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Posted 05.04.06
 
 
   

Stem Cell Therapy Shows Promise for Neurodegenerative Disease

COLUMBIA, Mo. -- A new study using mouse embryonic stem cells shows promise in the fight against neurological diseases known as neuronal ceroid lipofuscinoses (NCL). NCL diseases are inherited neurological disorders that have no cure. One of the earliest symptoms is vision loss.

University of Missouri-Columbia researchers injected neuralized embryonic stem cells into the eyes of affected mice. The stem cells not only survived, but also incorporated into the retina on almost every layer.

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"The donor stem cells migrated into the retina, differenitated into various types of retinal nerve cells and starting acting as those cells by becoming a part of the host network," said Mark Kirk, MU professor of biological sciences.

Four months after the transplant, the stem cells had incorporated into the retinal tissue and prevented retinal degeneration in the diseased mice. The primary type of cell lost due to the degenerative process is the photoreceptor. The results of the study showed that not only did the donor cells replace lost or injured cells, they also protected the host cells, including photoreceptors, from degeneration and supported their survival.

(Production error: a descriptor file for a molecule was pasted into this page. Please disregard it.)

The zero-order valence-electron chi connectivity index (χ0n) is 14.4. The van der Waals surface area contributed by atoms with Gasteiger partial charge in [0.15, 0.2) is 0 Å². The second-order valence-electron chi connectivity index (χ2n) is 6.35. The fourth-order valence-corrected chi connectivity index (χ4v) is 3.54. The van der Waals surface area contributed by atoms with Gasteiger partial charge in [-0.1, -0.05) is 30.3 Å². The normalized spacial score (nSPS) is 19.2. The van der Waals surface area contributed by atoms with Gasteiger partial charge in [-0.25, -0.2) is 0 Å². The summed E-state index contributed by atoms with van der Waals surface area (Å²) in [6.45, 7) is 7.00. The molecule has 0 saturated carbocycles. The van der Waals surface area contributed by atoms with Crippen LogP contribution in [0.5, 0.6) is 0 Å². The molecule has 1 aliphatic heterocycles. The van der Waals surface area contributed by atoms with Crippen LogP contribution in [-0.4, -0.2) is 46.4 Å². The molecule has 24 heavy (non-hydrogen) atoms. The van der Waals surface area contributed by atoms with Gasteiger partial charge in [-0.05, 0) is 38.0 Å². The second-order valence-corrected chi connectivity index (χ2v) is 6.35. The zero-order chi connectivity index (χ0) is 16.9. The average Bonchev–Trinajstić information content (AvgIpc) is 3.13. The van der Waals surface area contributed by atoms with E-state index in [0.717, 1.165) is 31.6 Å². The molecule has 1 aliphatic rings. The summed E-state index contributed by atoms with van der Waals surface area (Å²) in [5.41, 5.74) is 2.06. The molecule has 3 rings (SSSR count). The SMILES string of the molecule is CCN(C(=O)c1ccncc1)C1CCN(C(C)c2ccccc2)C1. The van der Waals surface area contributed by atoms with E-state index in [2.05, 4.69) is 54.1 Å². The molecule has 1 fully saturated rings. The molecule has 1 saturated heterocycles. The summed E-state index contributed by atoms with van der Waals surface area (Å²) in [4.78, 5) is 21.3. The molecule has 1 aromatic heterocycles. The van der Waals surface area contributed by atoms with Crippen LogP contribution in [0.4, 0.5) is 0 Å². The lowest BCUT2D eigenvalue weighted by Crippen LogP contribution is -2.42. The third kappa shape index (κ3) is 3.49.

"Just having the donor stem cells present led to a reduction in the size and number of the lysosomal storage bodies, thought to be the cause of the degeneration in the retina," Kirk said. "This work supports the idea that stem cells can be used to deliver useful therapies for neurodegenerative diseases."

Before the donor stem cells were transplanted, they were put through a series of treatments called neural induction. The stem cells were then injected behind the lens of the eye of five-week-old mice. The mice were in the early stage of an inherited lysosomal storage disease characterized by retinal and central nervous system degeneration. Since the retina is formed from the same part of the embryo that forms the brain, researchers consider it an easily accessible model for studying stem cell transplantation into the central nervous system.

The MU study was published in a recent issue of Stem Cells. The research was conducted by Jason Meyer, MU biological sciences doctoral student; Martin Katz, professor of ophthalmology; Joel Maruniak, associate professor biological sciences at MU and Kirk. Financial support for this research was provided by the National Institutes of Health, The Rockefeller Brothers Fund, and The Batten Disease Research and Support Foundation.

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